A detailed analysis of the Carpetas case can be found in Las Carpetas: persecución política y derechos civiles en Puerto Rico, ensayos y documentos. The book, co-edited by Ramón Bosque-Pérez, Researcher at the Center for Puerto Rican Studies (Hunter College, CUNY) and José Javier Colón-Morera, Chair of the Political Science Department at the University of Puerto Rico, Río Piedras, contains a collection of essays and documents on human rights and political persecution in Puerto Rico.

The essays offer background information on the Carpetas scandal and cover issues such as: consensus, political repression and de-colonization; the role of federal agencies in political persecution; the case of the Puerto Rican political prisoners; and political intolerance in Puerto Rico. The book received an Honorable Mention in the category of best essay book from the Puerto Rico Chapter of PEN International Writers Association. An English version is currently in the works.


Las Carpetas
is available from
www.amazon.com
www.cipdc.org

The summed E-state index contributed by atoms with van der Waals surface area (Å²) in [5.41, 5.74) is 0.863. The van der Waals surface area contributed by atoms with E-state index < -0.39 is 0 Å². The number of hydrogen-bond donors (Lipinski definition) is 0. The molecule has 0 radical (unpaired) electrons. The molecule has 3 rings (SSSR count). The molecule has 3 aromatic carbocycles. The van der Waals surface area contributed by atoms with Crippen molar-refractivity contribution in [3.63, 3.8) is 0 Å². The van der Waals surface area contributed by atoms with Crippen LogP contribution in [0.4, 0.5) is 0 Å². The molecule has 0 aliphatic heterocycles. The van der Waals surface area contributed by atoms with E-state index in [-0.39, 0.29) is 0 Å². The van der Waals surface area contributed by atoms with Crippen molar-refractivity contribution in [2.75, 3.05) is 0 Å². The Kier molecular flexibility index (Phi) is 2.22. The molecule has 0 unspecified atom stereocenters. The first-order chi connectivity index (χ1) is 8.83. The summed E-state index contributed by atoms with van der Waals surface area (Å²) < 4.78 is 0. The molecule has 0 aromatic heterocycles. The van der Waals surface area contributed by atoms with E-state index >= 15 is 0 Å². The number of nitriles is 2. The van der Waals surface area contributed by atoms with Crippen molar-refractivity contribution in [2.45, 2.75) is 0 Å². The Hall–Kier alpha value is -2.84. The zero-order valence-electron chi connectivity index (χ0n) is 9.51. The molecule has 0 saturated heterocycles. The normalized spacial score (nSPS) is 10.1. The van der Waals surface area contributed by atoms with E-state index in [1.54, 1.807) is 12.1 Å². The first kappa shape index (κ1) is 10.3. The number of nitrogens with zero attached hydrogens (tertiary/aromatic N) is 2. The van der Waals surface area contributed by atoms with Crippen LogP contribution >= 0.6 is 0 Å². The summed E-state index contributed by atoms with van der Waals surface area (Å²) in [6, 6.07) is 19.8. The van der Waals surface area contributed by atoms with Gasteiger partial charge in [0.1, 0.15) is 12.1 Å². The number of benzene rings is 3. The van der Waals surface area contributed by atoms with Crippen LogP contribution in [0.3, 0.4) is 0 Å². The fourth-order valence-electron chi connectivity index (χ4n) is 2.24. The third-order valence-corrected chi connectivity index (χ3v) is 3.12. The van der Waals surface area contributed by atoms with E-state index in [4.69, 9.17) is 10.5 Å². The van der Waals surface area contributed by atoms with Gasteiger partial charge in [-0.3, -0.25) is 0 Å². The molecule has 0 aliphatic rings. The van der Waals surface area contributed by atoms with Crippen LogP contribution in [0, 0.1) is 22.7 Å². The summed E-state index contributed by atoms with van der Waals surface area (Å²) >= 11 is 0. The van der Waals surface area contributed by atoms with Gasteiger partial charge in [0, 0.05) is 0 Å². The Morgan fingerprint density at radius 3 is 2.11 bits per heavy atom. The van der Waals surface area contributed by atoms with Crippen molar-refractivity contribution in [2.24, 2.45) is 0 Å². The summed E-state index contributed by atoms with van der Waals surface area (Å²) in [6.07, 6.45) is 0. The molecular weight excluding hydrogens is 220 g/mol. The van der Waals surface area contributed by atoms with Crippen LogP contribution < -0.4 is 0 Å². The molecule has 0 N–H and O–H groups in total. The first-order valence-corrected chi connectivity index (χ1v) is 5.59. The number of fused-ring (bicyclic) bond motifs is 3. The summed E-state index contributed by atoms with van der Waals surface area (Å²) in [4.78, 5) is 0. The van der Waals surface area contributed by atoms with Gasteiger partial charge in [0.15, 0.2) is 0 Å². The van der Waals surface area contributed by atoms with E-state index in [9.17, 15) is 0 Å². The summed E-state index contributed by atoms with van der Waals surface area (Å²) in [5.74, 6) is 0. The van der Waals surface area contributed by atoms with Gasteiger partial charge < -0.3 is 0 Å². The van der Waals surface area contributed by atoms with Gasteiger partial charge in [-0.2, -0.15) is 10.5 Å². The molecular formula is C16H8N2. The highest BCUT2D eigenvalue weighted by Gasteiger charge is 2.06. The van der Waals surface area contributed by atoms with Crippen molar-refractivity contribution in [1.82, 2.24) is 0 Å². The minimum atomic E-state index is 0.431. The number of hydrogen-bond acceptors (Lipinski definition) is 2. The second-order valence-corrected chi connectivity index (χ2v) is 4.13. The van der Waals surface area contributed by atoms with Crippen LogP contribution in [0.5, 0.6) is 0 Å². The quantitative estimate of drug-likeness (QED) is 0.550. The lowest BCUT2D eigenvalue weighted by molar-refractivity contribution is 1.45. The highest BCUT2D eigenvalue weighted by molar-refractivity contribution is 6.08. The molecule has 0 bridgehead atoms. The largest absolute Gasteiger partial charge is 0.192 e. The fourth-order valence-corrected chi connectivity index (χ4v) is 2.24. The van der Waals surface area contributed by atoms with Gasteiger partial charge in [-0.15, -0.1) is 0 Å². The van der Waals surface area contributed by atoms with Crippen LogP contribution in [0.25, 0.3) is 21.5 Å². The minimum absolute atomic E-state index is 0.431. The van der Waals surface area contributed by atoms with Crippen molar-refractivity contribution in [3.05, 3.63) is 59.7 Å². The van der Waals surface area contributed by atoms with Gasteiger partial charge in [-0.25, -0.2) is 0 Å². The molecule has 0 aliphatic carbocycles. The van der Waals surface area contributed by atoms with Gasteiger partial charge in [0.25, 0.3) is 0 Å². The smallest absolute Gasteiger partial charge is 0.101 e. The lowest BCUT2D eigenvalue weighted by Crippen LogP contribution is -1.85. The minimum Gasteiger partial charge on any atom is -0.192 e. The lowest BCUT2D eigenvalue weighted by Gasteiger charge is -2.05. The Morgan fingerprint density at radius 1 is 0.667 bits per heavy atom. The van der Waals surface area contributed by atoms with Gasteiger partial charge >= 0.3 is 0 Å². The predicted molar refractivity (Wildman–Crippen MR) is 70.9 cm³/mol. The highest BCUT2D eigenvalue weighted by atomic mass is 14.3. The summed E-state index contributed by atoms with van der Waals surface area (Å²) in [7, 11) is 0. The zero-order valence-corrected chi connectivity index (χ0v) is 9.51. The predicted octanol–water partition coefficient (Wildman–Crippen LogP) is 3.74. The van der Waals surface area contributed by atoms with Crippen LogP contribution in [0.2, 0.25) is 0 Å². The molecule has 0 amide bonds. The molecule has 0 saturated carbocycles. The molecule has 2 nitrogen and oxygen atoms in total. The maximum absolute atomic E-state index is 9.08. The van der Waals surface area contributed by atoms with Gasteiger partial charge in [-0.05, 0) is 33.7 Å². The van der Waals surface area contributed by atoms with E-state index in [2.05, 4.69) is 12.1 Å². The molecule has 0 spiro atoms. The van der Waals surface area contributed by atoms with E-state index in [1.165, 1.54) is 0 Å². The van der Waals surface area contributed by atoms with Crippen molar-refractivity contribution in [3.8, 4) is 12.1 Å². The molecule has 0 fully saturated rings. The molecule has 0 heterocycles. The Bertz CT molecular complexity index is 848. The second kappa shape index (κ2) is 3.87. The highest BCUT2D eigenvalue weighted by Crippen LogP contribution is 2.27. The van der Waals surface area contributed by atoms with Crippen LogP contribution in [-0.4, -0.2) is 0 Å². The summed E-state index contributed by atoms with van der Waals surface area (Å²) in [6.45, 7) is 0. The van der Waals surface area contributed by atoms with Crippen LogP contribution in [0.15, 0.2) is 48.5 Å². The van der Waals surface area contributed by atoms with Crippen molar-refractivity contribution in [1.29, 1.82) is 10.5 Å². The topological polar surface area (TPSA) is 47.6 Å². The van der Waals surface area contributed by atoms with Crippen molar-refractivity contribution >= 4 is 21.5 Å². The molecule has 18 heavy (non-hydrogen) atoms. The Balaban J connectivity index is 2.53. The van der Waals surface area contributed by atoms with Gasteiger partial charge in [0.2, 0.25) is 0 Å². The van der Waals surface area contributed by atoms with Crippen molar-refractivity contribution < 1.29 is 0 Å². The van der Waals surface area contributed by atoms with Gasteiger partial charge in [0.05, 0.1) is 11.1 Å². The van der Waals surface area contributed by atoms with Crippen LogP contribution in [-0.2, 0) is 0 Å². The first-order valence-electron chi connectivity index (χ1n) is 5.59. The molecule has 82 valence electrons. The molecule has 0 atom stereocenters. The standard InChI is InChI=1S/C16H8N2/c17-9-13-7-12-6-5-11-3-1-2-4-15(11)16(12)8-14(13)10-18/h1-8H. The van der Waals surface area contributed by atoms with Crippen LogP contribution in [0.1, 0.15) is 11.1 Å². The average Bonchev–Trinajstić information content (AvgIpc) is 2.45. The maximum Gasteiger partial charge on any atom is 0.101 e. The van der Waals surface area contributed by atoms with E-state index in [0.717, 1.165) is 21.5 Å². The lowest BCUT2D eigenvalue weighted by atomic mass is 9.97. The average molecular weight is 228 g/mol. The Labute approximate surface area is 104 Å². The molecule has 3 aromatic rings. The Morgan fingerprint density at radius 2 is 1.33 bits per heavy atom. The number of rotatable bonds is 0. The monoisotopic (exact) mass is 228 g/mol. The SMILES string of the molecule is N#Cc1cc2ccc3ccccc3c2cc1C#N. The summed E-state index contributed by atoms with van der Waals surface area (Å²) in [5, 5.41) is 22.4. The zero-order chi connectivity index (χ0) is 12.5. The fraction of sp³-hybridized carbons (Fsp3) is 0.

and bookstores throughout Puerto Rico
(ISBN 0-9650043-0-9/Library of Congress Catalog Card Number JC 599.P9C67 1997)


Table Of Contents

Message On Behalf Of Comité Noviembre 2000
Comité Noviembre - Fifth Annual Gala
Gala Foto Album (PuertoRicans.Com)
History And Mission
About The Poster
About The Artist
Sponsors


Comité Noviembre 2000 Spokesperson Dave Valentín
Celebrities Come Out For Comité Noviembre

Celebrando Lo Mejor De Nuestra Comunidad
ASPIRA Of New York, Inc
Exceptional Puerto Rican Youth
Comité Noviembre Scholarship Program
Eugenio María De Hostos Community College
Puerto Rican Legal Defense and Education Fund

Taíno: Ancient Voyagers Of The Caribbean
El Museo Del Barrio
New Boricua Books

National Congress For Puerto Rican Rights
History Revealed: FBI Releases Files On Independence Movement
Las Carpetas: The Book
Institute For The Puerto Rican / Hispanic Elderly
Day Of Community Service And Social Responsibility

Vieques And The U.S. Military: The Struggle Continues
Intergenerational Message From Vieques

In Memoriam Adelfa - Vera Puerto Rican Nacionalista
In Memoriam - Paul Ramos Health Care Advocate

Comité Noviembre De New Jersey, Inc
New Jersey 2000 Honorees

Poster 2000
Poster 1992
Comité Noviembre - 1999


Copyright ©Comité Noviembre 2000 / Reprinted With Permission